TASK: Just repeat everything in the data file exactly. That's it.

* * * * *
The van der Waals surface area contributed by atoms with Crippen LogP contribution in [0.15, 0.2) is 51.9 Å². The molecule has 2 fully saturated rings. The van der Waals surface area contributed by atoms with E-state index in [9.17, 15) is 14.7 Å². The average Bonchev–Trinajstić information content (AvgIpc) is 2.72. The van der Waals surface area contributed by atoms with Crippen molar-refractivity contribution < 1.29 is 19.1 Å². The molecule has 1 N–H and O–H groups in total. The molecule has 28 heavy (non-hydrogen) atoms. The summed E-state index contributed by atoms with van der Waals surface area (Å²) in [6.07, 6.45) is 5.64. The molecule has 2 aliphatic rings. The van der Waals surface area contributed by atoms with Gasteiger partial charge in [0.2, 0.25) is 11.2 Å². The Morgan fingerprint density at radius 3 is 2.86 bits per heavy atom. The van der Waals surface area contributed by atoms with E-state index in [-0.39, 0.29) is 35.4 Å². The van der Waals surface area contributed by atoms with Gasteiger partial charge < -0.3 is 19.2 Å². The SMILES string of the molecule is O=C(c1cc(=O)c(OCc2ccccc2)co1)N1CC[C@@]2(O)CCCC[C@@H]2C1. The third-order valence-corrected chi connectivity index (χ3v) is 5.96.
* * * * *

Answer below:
The van der Waals surface area contributed by atoms with Crippen LogP contribution in [0.15, 0.2) is 51.9 Å². The molecule has 2 fully saturated rings. The van der Waals surface area contributed by atoms with E-state index in [9.17, 15) is 14.7 Å². The average Bonchev–Trinajstić information content (AvgIpc) is 2.72. The van der Waals surface area contributed by atoms with Crippen molar-refractivity contribution < 1.29 is 19.1 Å². The molecule has 1 N–H and O–H groups in total. The molecule has 28 heavy (non-hydrogen) atoms. The summed E-state index contributed by atoms with van der Waals surface area (Å²) in [6.07, 6.45) is 5.64. The molecule has 2 aliphatic rings. The van der Waals surface area contributed by atoms with Gasteiger partial charge in [0.2, 0.25) is 11.2 Å². The Morgan fingerprint density at radius 3 is 2.86 bits per heavy atom. The van der Waals surface area contributed by atoms with E-state index in [-0.39, 0.29) is 35.4 Å². The van der Waals surface area contributed by atoms with Gasteiger partial charge < -0.3 is 19.2 Å². The SMILES string of the molecule is O=C(c1cc(=O)c(OCc2ccccc2)co1)N1CC[C@@]2(O)CCCC[C@@H]2C1. The third-order valence-corrected chi connectivity index (χ3v) is 5.96.